The world-famous Eden Project has backed down in a legal fight with a middle-aged gardener from the Lake District following a row over the name of her business.
Susan Davies, 57, of County Cumbria has triumphed in her David v Goliath battle with the tourist venue – located more than 400 miles away in Cornwall – who had engaged lawyers after she called her business Gardens of Eden.
Ms Davies said she gave her small business this name because she gardens and lives in the Cumbrian district of Eden.
She maintains people’s lawns, flower beds and shrubs in Penrith, almost 405 miles from the Eden Project with its biodomes near St Austell in Cornwall.
But the Eden Project, which has attracted millions of visitors since opening in an abandoned quarry in March 2002, formally objected to a trademark application by Ms Davies.
Tonight though, bosses withdrew their opposition to Ms Davies’ trademark application after her concerns were publicly raised.
Susan Davies said she called her business Gardens of Eden because she lives and gardens in the Cumbrian district of Eden. She maintains people’s lawns, flower beds and shrubs in Penrith, almost 405 miles from the Eden Project
A spokesman said: ‘As part of a usual monitoring of applications with similarity to our registered trade marks, we have been in correspondence with Susan in relation to her trade mark application.
‘Having reviewed Susan’s application further and listened to her concerns, we are happy to withdraw our opposition to the trade mark application to use the name Gardens of Eden. We wish her and her business well for the future.’
The Eden Project is estimated to have generated £2 billion since it opened for business twenty years ago, while Ms Davies works on a smaller scale with her spades, hoes and forks in gardens around Penrith.
She is being asked to agree to legally-binding conditions on naming her firm because of ‘its similarity’ to the Eden Project’s own trademarks.
Ms Davies said: ‘It is corporate bullying. They get away with it because they’ve got the financial might to force their will on other people.
‘It’s clear to anyone that the two businesses are unconnected.
‘I don’t think that if somebody rings up the Gardens of Eden gardening service to come and do their borders for them in Cumbria that they think somebody is going to come up all the way from that big dome thing in Cornwall to do it.’
In a letter from October, lawyers for the Eden Project said they had discovered Ms Davies’ trademark application and were ‘concerned’ by it due to ‘its similarity’ to the Eden Project’s own trademarks.
They said they would withdraw their objection to her application if she agreed to sign a legally-binding document agreeing to a list of criteria.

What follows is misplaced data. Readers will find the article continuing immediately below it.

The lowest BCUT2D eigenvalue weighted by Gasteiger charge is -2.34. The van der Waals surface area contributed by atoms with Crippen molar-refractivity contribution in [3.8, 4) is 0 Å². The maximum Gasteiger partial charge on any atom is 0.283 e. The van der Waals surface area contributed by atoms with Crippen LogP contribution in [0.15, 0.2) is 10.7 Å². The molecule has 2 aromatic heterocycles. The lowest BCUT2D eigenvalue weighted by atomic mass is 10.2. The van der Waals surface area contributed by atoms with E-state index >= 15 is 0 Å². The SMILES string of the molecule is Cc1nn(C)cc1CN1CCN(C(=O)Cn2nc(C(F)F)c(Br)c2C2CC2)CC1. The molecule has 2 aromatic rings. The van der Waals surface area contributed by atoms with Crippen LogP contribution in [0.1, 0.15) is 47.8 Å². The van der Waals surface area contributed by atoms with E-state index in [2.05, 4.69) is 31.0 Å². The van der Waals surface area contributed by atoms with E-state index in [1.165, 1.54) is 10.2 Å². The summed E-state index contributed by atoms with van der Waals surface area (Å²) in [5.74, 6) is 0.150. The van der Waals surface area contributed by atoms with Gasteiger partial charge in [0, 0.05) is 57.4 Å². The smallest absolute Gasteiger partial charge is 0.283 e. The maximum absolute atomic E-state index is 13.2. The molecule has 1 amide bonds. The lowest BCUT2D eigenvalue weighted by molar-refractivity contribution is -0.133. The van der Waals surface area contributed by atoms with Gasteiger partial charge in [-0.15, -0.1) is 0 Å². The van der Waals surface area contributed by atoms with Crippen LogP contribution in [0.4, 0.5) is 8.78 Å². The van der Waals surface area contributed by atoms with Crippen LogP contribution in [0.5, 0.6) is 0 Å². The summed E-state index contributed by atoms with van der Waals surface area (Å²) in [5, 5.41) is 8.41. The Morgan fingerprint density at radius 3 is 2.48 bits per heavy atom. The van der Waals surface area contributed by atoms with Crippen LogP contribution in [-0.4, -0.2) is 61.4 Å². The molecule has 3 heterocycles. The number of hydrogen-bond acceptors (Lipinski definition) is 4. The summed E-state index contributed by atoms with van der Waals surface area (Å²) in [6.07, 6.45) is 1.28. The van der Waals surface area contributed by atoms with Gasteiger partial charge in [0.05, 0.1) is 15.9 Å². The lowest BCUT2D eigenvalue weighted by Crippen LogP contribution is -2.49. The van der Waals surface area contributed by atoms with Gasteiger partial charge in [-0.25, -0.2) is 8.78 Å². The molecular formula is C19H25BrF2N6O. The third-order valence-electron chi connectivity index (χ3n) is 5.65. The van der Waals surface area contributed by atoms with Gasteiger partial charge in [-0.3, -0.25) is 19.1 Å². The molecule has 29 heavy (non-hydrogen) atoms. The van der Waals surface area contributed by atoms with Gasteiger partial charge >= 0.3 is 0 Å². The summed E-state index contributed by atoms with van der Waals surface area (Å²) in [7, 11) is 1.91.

These included not using her business name outside Cumbria, never using the word ‘Eden’ in any other trademark, and never challenging the Eden Project’s use of the word.
The Eden Project, pictured, is estimated to have generated £2 billion since it opened in 2002. In a letter from October, lawyers for the Eden Project said they discovered Ms Davies’ trademark application and were ‘concerned’ due to the ‘similarity’ of the business names
The Eden Project, famous for its circular domes, said it would withdraw their objection to Miss Davies’ application if she agreed to sign a legally-binding document agreeing to a list of criteria. These included not using the business name Gardens of Eden outside Cumbria
Ms Davies said she refused to sign but could not afford to challenge the Eden Project’s objection to her trademark application.
‘I don’t really want to fight with a big massive company like that,’ she said.
‘I have no plans to weed my way to world domination – I was willing to agree to use my business name only for gardening services in Cumbria, as requested.
She added: ‘There’s only so many people’s gardens you can do in a week.’
But the legal document, when it arrived, went ‘way beyond’ what she had expected, insisting on conditions she could not agree to.
‘It’s not right that they are trying to claim ownership of a word that is a place name,’ she said.
‘Eden is also the name of a river and it’s a surname, and it is used by other businesses in Cumbria.’
The Eden Project issued a statement saying it was ‘happy’ for her to use the name Gardens of Eden ‘for her residential gardening services in Cumbria’, but did not comment on the conditions it had set.
In January plans were approved for the £125m Eden Project North in Morecambe, Lancashire, which is set to open in 2024.
It will see three seafront shell-shaped pavilions built on the coast, which the charity behind it said would re-imagine the area as ‘a seaside resort for the 21st Century’.
The then-Prime Minister Boris Johnson said there was government ‘enthusiasm’ for the project, but it needed a good business case before it could commit to funding.